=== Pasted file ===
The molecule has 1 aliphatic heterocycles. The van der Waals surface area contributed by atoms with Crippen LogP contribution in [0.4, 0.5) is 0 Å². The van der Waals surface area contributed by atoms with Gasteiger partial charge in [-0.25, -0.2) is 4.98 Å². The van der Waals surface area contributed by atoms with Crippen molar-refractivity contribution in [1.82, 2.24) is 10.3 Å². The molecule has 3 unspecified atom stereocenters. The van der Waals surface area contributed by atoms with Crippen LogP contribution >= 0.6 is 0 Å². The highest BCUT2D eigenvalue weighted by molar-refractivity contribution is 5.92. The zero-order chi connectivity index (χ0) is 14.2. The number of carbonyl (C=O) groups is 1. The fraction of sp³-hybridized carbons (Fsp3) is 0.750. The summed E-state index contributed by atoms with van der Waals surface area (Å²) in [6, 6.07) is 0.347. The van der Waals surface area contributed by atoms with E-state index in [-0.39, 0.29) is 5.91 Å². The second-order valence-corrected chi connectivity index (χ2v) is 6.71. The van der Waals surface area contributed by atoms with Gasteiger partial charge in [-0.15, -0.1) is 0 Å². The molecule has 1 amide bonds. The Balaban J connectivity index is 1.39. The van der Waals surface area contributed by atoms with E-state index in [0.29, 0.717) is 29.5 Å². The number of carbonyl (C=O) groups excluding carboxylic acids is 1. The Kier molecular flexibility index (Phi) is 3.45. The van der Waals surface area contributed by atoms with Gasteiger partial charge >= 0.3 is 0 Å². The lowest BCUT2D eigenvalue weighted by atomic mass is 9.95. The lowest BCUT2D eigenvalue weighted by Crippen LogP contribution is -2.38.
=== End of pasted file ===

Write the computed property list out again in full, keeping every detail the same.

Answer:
The molecule has 1 aliphatic heterocycles. The van der Waals surface area contributed by atoms with Crippen LogP contribution in [0.4, 0.5) is 0 Å². The van der Waals surface area contributed by atoms with Gasteiger partial charge in [-0.25, -0.2) is 4.98 Å². The van der Waals surface area contributed by atoms with Crippen molar-refractivity contribution in [1.82, 2.24) is 10.3 Å². The molecule has 3 unspecified atom stereocenters. The van der Waals surface area contributed by atoms with Crippen LogP contribution >= 0.6 is 0 Å². The highest BCUT2D eigenvalue weighted by molar-refractivity contribution is 5.92. The zero-order chi connectivity index (χ0) is 14.2. The number of carbonyl (C=O) groups is 1. The fraction of sp³-hybridized carbons (Fsp3) is 0.750. The summed E-state index contributed by atoms with van der Waals surface area (Å²) in [6, 6.07) is 0.347. The van der Waals surface area contributed by atoms with E-state index in [-0.39, 0.29) is 5.91 Å². The second-order valence-corrected chi connectivity index (χ2v) is 6.71. The van der Waals surface area contributed by atoms with Gasteiger partial charge in [-0.15, -0.1) is 0 Å². The molecule has 1 amide bonds. The Balaban J connectivity index is 1.39. The van der Waals surface area contributed by atoms with E-state index in [0.29, 0.717) is 29.5 Å². The number of carbonyl (C=O) groups excluding carboxylic acids is 1. The Kier molecular flexibility index (Phi) is 3.45. The van der Waals surface area contributed by atoms with Gasteiger partial charge >= 0.3 is 0 Å². The lowest BCUT2D eigenvalue weighted by atomic mass is 9.95. The lowest BCUT2D eigenvalue weighted by Crippen LogP contribution is -2.38.